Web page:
As technology and media continue to change our society at a rapid rate, what are the implications for our privacy, democracy and role as citizens?
Sam Byers (@byers90) is the author of Idiopathy (2013) and Perfidious Albion (2018). His work has been translated into ten languages and his writing has appeared in Granta, The New York Times, The Spectator, and The Times Literary Supplement. Idiopathy was included on the Waterstones 11 list of debut novels to watch out for; shortlisted for the Costa First Novel Prize and the Desmond Elliot Prize; and won a Betty Trask Award.
Dr Alison Powell (@a_b_powell) is Assistant Professor in the Department of Media and Communications at LSE, where she was inaugural programme director for the MSc Media and Communications (Data and Society). She researches how people’s values influence the way technology is built, and how technological systems in turn change the way we work and live together.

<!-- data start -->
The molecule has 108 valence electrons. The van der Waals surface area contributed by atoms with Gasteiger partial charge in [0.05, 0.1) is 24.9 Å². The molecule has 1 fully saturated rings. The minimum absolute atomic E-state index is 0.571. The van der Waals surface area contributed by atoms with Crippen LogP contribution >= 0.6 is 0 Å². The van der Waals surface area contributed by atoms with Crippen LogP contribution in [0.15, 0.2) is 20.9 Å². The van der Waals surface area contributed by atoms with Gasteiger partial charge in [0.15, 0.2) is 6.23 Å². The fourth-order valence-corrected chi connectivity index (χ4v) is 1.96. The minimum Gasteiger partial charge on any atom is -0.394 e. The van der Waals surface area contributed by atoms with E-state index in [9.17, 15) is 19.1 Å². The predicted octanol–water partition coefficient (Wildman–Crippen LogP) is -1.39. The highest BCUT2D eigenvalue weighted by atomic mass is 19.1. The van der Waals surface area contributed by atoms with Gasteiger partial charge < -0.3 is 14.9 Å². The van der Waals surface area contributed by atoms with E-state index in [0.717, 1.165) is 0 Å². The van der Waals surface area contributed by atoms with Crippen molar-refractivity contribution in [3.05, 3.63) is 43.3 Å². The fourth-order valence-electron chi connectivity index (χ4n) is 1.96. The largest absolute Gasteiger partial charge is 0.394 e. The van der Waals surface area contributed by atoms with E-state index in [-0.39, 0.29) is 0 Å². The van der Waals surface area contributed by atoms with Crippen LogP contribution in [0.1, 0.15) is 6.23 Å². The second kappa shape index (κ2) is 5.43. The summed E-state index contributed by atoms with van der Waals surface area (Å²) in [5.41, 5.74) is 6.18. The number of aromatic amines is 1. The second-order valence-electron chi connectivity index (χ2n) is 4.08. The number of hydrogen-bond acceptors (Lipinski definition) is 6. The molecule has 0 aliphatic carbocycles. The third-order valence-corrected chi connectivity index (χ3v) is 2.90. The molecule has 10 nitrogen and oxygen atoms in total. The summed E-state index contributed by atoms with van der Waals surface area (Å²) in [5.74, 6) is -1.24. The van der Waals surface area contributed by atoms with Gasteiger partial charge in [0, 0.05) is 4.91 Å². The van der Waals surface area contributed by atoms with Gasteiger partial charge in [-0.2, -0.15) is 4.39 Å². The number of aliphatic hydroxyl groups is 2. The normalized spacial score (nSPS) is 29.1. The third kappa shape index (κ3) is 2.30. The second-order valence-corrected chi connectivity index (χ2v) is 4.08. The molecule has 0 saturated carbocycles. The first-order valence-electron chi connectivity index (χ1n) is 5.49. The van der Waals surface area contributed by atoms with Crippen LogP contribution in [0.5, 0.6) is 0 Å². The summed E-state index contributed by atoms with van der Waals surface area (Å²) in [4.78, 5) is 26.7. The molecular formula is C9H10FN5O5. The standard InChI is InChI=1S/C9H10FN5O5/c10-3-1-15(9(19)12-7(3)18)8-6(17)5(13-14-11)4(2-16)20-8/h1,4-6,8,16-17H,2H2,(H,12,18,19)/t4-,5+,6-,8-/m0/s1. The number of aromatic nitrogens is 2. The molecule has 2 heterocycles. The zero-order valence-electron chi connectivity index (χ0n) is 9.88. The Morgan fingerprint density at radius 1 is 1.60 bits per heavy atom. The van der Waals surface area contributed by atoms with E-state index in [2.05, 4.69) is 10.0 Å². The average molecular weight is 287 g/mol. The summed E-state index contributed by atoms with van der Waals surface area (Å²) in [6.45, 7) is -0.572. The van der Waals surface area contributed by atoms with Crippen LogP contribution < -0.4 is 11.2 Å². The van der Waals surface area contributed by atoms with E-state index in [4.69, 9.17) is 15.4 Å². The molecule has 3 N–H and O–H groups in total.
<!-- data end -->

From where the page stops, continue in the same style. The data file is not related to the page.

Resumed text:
Dr Orla Lynskey (@lynskeyo) is an Associate Professor and joined LSE Law in September 2012. She teaches and conducts research in the areas of data protection, technology regulation, digital rights and EU law. She holds an LLB (Law and French) from Trinity College Dublin, an LLM in EU Law from the College of Europe (Bruges) and a PhD from the University of Cambridge.
Professor Charlie Beckett (@CharlieBeckett) is the founding director of Polis, the think-tank for research and debate around international journalism and society in the Department of Media and Communications at LSE Charlie is also director of the Media Policy Project and Lead Commissioner for the LSE Truth, Trust & Technology Commission (T3).
This event is organsied by the Department of Media and Communications (@MediaLSE), a world-leading centre for education and research in communication and media studies at the heart of LSE’s academic community in central London. The LSE Truth, Trust and Technology (T3) Commission deals with the crisis in public information.
Twitter hashtags for this event: #LSEFestival #NewWorldDisorders
This event is part of the LSE Festival: New World (Dis)Orders running from Monday 25 February to Saturday 2 March 2019, with a series of events exploring how social science can tackle global problems. The full programme will be online in January 2019.